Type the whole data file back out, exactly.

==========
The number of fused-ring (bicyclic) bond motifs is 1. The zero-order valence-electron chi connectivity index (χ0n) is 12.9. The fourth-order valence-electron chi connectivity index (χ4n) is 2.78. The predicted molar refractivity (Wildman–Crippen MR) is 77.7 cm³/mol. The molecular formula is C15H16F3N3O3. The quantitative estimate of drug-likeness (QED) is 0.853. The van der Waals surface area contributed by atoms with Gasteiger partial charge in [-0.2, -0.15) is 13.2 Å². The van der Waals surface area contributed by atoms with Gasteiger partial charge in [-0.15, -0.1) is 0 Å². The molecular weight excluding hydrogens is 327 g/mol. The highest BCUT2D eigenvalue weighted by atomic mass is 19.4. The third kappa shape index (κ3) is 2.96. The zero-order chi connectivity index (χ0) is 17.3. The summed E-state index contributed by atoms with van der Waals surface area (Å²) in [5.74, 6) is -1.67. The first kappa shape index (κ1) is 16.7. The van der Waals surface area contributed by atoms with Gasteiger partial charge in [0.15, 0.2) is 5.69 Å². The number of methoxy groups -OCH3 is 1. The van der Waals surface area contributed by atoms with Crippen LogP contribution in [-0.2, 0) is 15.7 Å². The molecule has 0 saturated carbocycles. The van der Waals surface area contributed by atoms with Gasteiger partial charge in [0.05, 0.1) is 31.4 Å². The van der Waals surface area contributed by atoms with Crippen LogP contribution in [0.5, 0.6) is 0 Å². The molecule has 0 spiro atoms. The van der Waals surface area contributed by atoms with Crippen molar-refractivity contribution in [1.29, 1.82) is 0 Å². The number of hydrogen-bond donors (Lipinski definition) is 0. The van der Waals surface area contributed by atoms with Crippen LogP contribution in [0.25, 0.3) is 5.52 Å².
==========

The number of fused-ring (bicyclic) bond motifs is 1. The zero-order valence-electron chi connectivity index (χ0n) is 12.9. The fourth-order valence-electron chi connectivity index (χ4n) is 2.78. The predicted molar refractivity (Wildman–Crippen MR) is 77.7 cm³/mol. The molecular formula is C15H16F3N3O3. The quantitative estimate of drug-likeness (QED) is 0.853. The van der Waals surface area contributed by atoms with Gasteiger partial charge in [-0.2, -0.15) is 13.2 Å². The van der Waals surface area contributed by atoms with Gasteiger partial charge in [-0.15, -0.1) is 0 Å². The molecular weight excluding hydrogens is 327 g/mol. The highest BCUT2D eigenvalue weighted by atomic mass is 19.4. The third kappa shape index (κ3) is 2.96. The zero-order chi connectivity index (χ0) is 17.3. The summed E-state index contributed by atoms with van der Waals surface area (Å²) in [5.74, 6) is -1.67. The first kappa shape index (κ1) is 16.7. The van der Waals surface area contributed by atoms with Gasteiger partial charge in [0.15, 0.2) is 5.69 Å². The number of methoxy groups -OCH3 is 1. The van der Waals surface area contributed by atoms with Crippen LogP contribution in [-0.2, 0) is 15.7 Å². The molecule has 0 saturated carbocycles. The van der Waals surface area contributed by atoms with Gasteiger partial charge in [0.05, 0.1) is 31.4 Å². The van der Waals surface area contributed by atoms with Crippen LogP contribution in [0.5, 0.6) is 0 Å². The molecule has 0 spiro atoms. The van der Waals surface area contributed by atoms with Crippen molar-refractivity contribution in [1.29, 1.82) is 0 Å². The number of hydrogen-bond donors (Lipinski definition) is 0. The van der Waals surface area contributed by atoms with Crippen LogP contribution in [0.25, 0.3) is 5.52 Å².